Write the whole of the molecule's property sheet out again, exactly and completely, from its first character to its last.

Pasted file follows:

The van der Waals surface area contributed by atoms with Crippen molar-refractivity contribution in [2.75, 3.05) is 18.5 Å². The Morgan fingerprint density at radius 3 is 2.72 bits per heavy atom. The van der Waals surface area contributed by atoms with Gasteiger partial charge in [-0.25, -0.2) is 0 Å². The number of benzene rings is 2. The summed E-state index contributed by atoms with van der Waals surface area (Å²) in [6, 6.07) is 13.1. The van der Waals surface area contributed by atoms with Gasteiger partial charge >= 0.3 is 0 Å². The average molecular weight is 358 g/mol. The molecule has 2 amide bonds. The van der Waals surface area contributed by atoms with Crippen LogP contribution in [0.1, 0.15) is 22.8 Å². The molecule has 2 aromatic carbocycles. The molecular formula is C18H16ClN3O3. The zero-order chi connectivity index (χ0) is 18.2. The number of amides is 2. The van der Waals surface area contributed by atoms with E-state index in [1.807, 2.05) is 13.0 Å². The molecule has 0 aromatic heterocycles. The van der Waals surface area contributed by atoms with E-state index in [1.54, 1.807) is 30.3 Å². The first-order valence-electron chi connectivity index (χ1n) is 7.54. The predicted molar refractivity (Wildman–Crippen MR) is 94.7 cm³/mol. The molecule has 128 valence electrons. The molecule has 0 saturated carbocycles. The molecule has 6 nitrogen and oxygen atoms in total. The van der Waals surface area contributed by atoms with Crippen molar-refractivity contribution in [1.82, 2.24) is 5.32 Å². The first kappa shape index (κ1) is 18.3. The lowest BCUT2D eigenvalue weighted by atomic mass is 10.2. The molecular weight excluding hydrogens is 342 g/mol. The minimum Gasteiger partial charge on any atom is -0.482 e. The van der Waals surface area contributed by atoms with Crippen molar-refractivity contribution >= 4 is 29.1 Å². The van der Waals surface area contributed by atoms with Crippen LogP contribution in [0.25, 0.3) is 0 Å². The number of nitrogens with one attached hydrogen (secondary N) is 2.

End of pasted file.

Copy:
The van der Waals surface area contributed by atoms with Crippen molar-refractivity contribution in [2.75, 3.05) is 18.5 Å². The Morgan fingerprint density at radius 3 is 2.72 bits per heavy atom. The van der Waals surface area contributed by atoms with Gasteiger partial charge in [-0.25, -0.2) is 0 Å². The number of benzene rings is 2. The summed E-state index contributed by atoms with van der Waals surface area (Å²) in [6, 6.07) is 13.1. The van der Waals surface area contributed by atoms with Gasteiger partial charge >= 0.3 is 0 Å². The average molecular weight is 358 g/mol. The molecule has 2 amide bonds. The van der Waals surface area contributed by atoms with Crippen LogP contribution in [0.1, 0.15) is 22.8 Å². The molecule has 2 aromatic carbocycles. The molecular formula is C18H16ClN3O3. The zero-order chi connectivity index (χ0) is 18.2. The number of amides is 2. The van der Waals surface area contributed by atoms with E-state index in [1.807, 2.05) is 13.0 Å². The molecule has 0 aromatic heterocycles. The van der Waals surface area contributed by atoms with E-state index in [1.54, 1.807) is 30.3 Å². The first-order valence-electron chi connectivity index (χ1n) is 7.54. The predicted molar refractivity (Wildman–Crippen MR) is 94.7 cm³/mol. The molecule has 128 valence electrons. The molecule has 0 saturated carbocycles. The molecule has 6 nitrogen and oxygen atoms in total. The van der Waals surface area contributed by atoms with Crippen molar-refractivity contribution in [1.82, 2.24) is 5.32 Å². The first kappa shape index (κ1) is 18.3. The lowest BCUT2D eigenvalue weighted by atomic mass is 10.2. The molecular weight excluding hydrogens is 342 g/mol. The minimum Gasteiger partial charge on any atom is -0.482 e. The van der Waals surface area contributed by atoms with Crippen molar-refractivity contribution >= 4 is 29.1 Å². The van der Waals surface area contributed by atoms with Crippen LogP contribution in [0.25, 0.3) is 0 Å². The number of nitrogens with one attached hydrogen (secondary N) is 2.